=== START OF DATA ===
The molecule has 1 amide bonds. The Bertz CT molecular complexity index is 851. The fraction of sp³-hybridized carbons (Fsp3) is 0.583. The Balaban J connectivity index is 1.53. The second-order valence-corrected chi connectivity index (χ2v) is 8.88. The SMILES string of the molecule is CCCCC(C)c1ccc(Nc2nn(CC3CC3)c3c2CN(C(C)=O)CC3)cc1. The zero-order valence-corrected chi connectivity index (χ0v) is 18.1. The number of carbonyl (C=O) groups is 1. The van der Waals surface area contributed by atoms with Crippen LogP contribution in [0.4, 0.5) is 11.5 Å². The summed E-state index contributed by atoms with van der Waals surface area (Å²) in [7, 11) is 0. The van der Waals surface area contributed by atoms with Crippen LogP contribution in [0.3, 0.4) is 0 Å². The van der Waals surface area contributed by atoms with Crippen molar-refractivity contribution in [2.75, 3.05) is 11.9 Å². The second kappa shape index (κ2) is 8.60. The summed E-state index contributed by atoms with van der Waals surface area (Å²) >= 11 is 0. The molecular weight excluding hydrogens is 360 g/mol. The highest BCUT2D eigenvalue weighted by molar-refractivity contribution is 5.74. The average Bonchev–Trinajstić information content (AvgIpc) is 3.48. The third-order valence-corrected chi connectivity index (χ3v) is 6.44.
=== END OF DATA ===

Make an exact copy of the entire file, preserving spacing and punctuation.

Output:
The molecule has 1 amide bonds. The Bertz CT molecular complexity index is 851. The fraction of sp³-hybridized carbons (Fsp3) is 0.583. The Balaban J connectivity index is 1.53. The second-order valence-corrected chi connectivity index (χ2v) is 8.88. The SMILES string of the molecule is CCCCC(C)c1ccc(Nc2nn(CC3CC3)c3c2CN(C(C)=O)CC3)cc1. The zero-order valence-corrected chi connectivity index (χ0v) is 18.1. The number of carbonyl (C=O) groups is 1. The van der Waals surface area contributed by atoms with Crippen LogP contribution in [0.4, 0.5) is 11.5 Å². The summed E-state index contributed by atoms with van der Waals surface area (Å²) in [7, 11) is 0. The van der Waals surface area contributed by atoms with Crippen LogP contribution in [0.3, 0.4) is 0 Å². The van der Waals surface area contributed by atoms with Crippen molar-refractivity contribution in [2.75, 3.05) is 11.9 Å². The second kappa shape index (κ2) is 8.60. The summed E-state index contributed by atoms with van der Waals surface area (Å²) >= 11 is 0. The molecular weight excluding hydrogens is 360 g/mol. The highest BCUT2D eigenvalue weighted by molar-refractivity contribution is 5.74. The average Bonchev–Trinajstić information content (AvgIpc) is 3.48. The third-order valence-corrected chi connectivity index (χ3v) is 6.44.